Layla Bartheldi is a Ph.D. anthropology student at the Faculty of Social Sciences, Charles University in Prague. She previously studied Czech literature and religious studies. In her doctoral research, she focuses on the current practices of the development aid industry in the agriculture field in Lebanon, specifically in the context of rising avocado production. Her research centers around the questions of neocolonial patterns, extractivism, and distribution of resources.
What can avocado production in Lebanon say about neocolonial influences and forms of global economical dependencies
In my ethnographical research, I focus on the role of development aid practices in shaping the Lebanese agriculture sector, with a primary focus on avocado production. I am mapping the networks of involved actors and observing their approaches and motivations, while also questioning whether the implemented projects can challenge the current hegemonic order or contribute to its reproduction.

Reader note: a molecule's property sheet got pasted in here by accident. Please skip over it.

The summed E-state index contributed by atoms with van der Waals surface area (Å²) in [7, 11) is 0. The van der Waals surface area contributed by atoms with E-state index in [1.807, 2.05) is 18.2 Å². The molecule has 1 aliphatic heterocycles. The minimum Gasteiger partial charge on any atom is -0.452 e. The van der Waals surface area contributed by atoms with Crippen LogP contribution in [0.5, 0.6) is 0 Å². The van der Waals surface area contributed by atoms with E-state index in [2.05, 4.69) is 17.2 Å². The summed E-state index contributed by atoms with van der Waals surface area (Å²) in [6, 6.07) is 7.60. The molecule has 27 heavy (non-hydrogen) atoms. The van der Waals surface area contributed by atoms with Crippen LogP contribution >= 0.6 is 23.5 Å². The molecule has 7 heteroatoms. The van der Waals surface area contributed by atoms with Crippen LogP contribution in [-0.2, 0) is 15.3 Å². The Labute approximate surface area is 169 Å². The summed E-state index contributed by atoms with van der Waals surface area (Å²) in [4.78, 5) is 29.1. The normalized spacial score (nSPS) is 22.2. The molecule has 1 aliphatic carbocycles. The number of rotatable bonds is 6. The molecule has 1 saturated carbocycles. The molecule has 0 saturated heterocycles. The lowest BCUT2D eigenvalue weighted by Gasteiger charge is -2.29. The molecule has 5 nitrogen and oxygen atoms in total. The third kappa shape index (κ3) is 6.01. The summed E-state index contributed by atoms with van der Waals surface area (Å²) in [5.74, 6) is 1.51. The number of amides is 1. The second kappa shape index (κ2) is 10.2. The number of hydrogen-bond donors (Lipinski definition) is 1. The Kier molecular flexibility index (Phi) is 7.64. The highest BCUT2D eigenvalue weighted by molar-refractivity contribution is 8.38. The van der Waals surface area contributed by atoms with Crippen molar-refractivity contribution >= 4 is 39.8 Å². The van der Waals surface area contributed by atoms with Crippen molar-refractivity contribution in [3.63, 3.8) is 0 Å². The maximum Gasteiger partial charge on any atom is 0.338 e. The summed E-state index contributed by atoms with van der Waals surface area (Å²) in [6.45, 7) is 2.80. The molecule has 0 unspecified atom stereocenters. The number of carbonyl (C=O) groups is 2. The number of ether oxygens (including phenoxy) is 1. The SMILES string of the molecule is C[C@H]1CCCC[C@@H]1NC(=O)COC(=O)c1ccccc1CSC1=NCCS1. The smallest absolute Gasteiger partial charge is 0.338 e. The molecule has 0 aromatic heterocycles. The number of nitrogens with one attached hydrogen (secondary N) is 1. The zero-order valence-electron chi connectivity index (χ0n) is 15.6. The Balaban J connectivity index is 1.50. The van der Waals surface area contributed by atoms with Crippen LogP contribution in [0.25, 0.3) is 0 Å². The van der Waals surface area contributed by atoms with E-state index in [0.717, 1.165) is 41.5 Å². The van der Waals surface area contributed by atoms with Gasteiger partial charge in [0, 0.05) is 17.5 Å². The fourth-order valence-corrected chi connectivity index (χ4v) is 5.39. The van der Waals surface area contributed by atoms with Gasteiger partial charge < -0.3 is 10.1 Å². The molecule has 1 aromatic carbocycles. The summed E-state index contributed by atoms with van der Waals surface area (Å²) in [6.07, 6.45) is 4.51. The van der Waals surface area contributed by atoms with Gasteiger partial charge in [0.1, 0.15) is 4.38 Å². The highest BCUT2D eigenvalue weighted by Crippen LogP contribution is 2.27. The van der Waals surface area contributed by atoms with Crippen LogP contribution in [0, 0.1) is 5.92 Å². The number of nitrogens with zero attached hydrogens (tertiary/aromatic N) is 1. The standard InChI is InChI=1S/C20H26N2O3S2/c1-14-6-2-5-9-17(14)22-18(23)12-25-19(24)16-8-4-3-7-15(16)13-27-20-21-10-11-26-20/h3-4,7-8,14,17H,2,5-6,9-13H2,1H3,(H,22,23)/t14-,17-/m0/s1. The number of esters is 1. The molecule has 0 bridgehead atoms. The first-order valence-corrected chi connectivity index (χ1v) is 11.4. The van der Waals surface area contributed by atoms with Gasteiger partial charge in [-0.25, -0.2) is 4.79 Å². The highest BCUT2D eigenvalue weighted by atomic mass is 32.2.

Avocado functions as a tool connecting various actor networks beyond the development aid industry, encompassing spheres of global power relationships, international trade, environmental consequences, consumer behavior, and importantly, its symbolic role. Through the avocado, I explore how different types of economic and political dependencies, in which Lebanon is embedded, emerge in the promotion of avocado cultivation, and how these processes are experienced by the involved local people.
Hence, I am analyzing resources of international monetary organizations, conducting participant observation in local NGOs and at chosen farms, and I am speaking to representatives of local farmers, farm owners, merchants, project executors, and local activists. On a theoretical level, I am combining the basis of political ecology with post-development theories and questioning the options for decolonization of the development discourse and the whole paradigm.